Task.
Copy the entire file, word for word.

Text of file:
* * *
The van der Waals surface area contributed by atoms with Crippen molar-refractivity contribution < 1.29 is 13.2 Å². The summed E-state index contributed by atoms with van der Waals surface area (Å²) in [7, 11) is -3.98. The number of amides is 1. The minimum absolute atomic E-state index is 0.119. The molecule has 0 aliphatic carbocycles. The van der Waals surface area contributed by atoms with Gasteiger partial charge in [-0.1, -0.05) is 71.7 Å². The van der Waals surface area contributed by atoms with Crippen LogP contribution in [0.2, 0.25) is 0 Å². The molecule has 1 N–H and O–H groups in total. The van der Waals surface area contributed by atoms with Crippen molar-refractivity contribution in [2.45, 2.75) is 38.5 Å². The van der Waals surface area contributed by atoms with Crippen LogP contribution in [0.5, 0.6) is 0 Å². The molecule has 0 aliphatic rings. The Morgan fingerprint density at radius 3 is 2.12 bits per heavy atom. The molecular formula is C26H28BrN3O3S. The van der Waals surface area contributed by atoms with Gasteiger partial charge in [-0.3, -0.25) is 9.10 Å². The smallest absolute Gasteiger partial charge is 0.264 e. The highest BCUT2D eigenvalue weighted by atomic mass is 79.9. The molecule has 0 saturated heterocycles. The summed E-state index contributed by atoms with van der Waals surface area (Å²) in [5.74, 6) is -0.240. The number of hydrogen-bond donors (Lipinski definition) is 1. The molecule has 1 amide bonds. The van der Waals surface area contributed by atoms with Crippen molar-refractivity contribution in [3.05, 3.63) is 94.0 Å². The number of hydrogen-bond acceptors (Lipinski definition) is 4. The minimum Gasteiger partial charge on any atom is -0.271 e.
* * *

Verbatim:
The van der Waals surface area contributed by atoms with Crippen molar-refractivity contribution < 1.29 is 13.2 Å². The summed E-state index contributed by atoms with van der Waals surface area (Å²) in [7, 11) is -3.98. The number of amides is 1. The minimum absolute atomic E-state index is 0.119. The molecule has 0 aliphatic carbocycles. The van der Waals surface area contributed by atoms with Gasteiger partial charge in [-0.1, -0.05) is 71.7 Å². The van der Waals surface area contributed by atoms with Crippen LogP contribution in [0.2, 0.25) is 0 Å². The molecule has 1 N–H and O–H groups in total. The van der Waals surface area contributed by atoms with Crippen molar-refractivity contribution in [2.45, 2.75) is 38.5 Å². The van der Waals surface area contributed by atoms with Crippen LogP contribution in [0.5, 0.6) is 0 Å². The molecule has 0 aliphatic rings. The Morgan fingerprint density at radius 3 is 2.12 bits per heavy atom. The molecular formula is C26H28BrN3O3S. The van der Waals surface area contributed by atoms with Gasteiger partial charge in [-0.3, -0.25) is 9.10 Å². The smallest absolute Gasteiger partial charge is 0.264 e. The highest BCUT2D eigenvalue weighted by atomic mass is 79.9. The molecule has 0 saturated heterocycles. The summed E-state index contributed by atoms with van der Waals surface area (Å²) in [5.74, 6) is -0.240. The number of hydrogen-bond donors (Lipinski definition) is 1. The molecule has 1 amide bonds. The van der Waals surface area contributed by atoms with Crippen molar-refractivity contribution in [3.05, 3.63) is 94.0 Å². The number of hydrogen-bond acceptors (Lipinski definition) is 4. The minimum Gasteiger partial charge on any atom is -0.271 e.